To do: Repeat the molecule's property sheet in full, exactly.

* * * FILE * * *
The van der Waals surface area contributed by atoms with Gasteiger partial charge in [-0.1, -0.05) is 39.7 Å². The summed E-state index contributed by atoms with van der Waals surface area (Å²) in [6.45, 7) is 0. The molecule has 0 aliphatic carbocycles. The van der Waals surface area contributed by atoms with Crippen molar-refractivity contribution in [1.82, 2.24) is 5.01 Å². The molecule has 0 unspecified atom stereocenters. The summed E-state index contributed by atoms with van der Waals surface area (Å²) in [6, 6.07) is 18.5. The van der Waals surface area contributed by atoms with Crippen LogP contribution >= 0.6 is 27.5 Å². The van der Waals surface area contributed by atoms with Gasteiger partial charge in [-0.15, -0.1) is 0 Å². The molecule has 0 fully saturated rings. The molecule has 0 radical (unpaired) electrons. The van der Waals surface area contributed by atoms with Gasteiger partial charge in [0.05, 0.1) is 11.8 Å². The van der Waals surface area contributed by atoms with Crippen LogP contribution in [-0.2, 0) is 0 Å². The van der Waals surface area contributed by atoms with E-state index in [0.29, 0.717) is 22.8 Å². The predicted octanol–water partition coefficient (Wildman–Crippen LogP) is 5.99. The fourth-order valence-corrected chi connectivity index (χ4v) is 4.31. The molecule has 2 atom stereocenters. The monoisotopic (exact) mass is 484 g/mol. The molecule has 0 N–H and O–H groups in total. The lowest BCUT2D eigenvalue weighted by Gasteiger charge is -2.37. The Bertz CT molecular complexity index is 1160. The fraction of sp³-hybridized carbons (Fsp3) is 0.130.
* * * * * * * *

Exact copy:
The van der Waals surface area contributed by atoms with Gasteiger partial charge in [-0.1, -0.05) is 39.7 Å². The summed E-state index contributed by atoms with van der Waals surface area (Å²) in [6.45, 7) is 0. The molecule has 0 aliphatic carbocycles. The van der Waals surface area contributed by atoms with Crippen molar-refractivity contribution in [1.82, 2.24) is 5.01 Å². The molecule has 0 unspecified atom stereocenters. The summed E-state index contributed by atoms with van der Waals surface area (Å²) in [6, 6.07) is 18.5. The van der Waals surface area contributed by atoms with Crippen LogP contribution >= 0.6 is 27.5 Å². The van der Waals surface area contributed by atoms with Gasteiger partial charge in [-0.15, -0.1) is 0 Å². The molecule has 0 fully saturated rings. The molecule has 0 radical (unpaired) electrons. The van der Waals surface area contributed by atoms with Gasteiger partial charge in [0.05, 0.1) is 11.8 Å². The van der Waals surface area contributed by atoms with Crippen LogP contribution in [-0.2, 0) is 0 Å². The van der Waals surface area contributed by atoms with E-state index in [0.29, 0.717) is 22.8 Å². The predicted octanol–water partition coefficient (Wildman–Crippen LogP) is 5.99. The fourth-order valence-corrected chi connectivity index (χ4v) is 4.31. The molecule has 2 atom stereocenters. The monoisotopic (exact) mass is 484 g/mol. The molecule has 0 N–H and O–H groups in total. The lowest BCUT2D eigenvalue weighted by Gasteiger charge is -2.37. The Bertz CT molecular complexity index is 1160. The fraction of sp³-hybridized carbons (Fsp3) is 0.130.